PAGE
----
Editorials

Revamp state's penal code; bring sanity to drug penalties

All too often in Frankfort, task forces spend months studying issues only to see most of the product of their work — their proposals for addressing those issues — be ignored by the General Assembly.

Fortunately, that does not appear to be happening with the recommendations of the Task Force on the Penal Code and Controlled Substances Act.

Companion bills, filed in the House and Senate Friday by the two chambers' Judiciary Committee chairmen. contain many of the recommendations the task force, aided by the Pew Center for the States, developed during six months of searching for ways to contain the high cost of keeping people behind bars in Kentucky.

The House version of the legislation, House Bill 463, could be voted on by the full chamber as early as today.

Chief among the many attributes of HB 463 (and Senate Bill 161) is the new approach it takes to drug crimes. Acc ording to the Department of Corrections, drug offenders accounted for 38 percent of all prison admissions in 2009.

So, any attempt to slow or reverse the recent rapid rise in Kentucky's prison population has to begin with drug crimes.

Under the provisions of the proposed legislation:

■ Penalties for simple possession of small quantities of drugs would be reduced for first and second offenses.

■ Penalties for minor trafficking by drug users as a means of obtaining their own drugs would be less severe than those major traffickers would face.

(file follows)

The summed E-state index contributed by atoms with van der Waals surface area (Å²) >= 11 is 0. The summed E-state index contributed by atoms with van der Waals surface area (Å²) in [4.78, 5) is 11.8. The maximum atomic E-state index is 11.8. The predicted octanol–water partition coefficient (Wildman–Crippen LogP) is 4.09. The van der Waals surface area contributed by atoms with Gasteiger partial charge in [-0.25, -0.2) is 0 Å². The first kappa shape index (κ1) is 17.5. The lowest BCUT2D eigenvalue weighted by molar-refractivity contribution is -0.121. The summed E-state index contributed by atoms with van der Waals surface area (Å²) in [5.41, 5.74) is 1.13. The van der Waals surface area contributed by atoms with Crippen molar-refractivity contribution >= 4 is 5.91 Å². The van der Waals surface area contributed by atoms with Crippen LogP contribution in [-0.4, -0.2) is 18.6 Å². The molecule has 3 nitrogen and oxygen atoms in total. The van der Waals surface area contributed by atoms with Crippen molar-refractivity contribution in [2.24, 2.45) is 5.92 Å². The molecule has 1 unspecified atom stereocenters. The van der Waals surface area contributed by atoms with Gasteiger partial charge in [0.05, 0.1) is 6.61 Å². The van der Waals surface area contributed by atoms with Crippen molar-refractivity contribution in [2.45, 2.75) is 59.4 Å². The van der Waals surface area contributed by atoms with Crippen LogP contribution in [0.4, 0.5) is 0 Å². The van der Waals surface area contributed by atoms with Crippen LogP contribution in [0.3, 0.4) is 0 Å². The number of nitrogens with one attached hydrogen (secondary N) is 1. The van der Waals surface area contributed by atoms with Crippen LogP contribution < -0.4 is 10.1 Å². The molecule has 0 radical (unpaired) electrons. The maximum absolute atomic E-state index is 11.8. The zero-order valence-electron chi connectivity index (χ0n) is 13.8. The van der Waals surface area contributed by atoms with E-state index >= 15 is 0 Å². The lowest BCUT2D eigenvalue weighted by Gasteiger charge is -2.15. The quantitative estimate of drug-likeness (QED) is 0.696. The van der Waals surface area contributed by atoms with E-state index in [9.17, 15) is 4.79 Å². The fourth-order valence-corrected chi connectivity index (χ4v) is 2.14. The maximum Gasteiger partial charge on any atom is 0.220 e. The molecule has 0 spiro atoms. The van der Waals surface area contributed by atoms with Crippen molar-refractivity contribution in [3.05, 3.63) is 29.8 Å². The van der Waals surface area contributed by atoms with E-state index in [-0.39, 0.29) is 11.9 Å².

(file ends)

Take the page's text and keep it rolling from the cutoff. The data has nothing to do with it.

■ Use of sentencing enhancements and the persistent felony offender statute for drug crimes would be limited.

■ The "drug-free school zone" would be reduced from 1,000 yards to 1,000 feet.

■ There would be increased emphasis on drug treatment programs as an alternative to incarceration.

Although a more sensible approach to dealing with drug crimes may dominate the discussion of the task force's work, the changes this legislation would make run the gamut of corrections-related issues — from pre-trial sentencing investigations to the operations of the state Parole Board.

If enacted, this legislation is expected to start generating $42 million in savings in 2114, with about half of that amount getting reinvested in drug treatment programs.

The savings and the increased emphasis on treatment would represent a welcome change from a trend that saw the state's corrections budget increase from $140 million in the 1990 fiscal year to $440 million in 2010, a rate of growth that is simply unsustainable.

Kentucky lawmakers can start to reverse that trend by enacting these proposed changes in penal and drug laws.

  Comments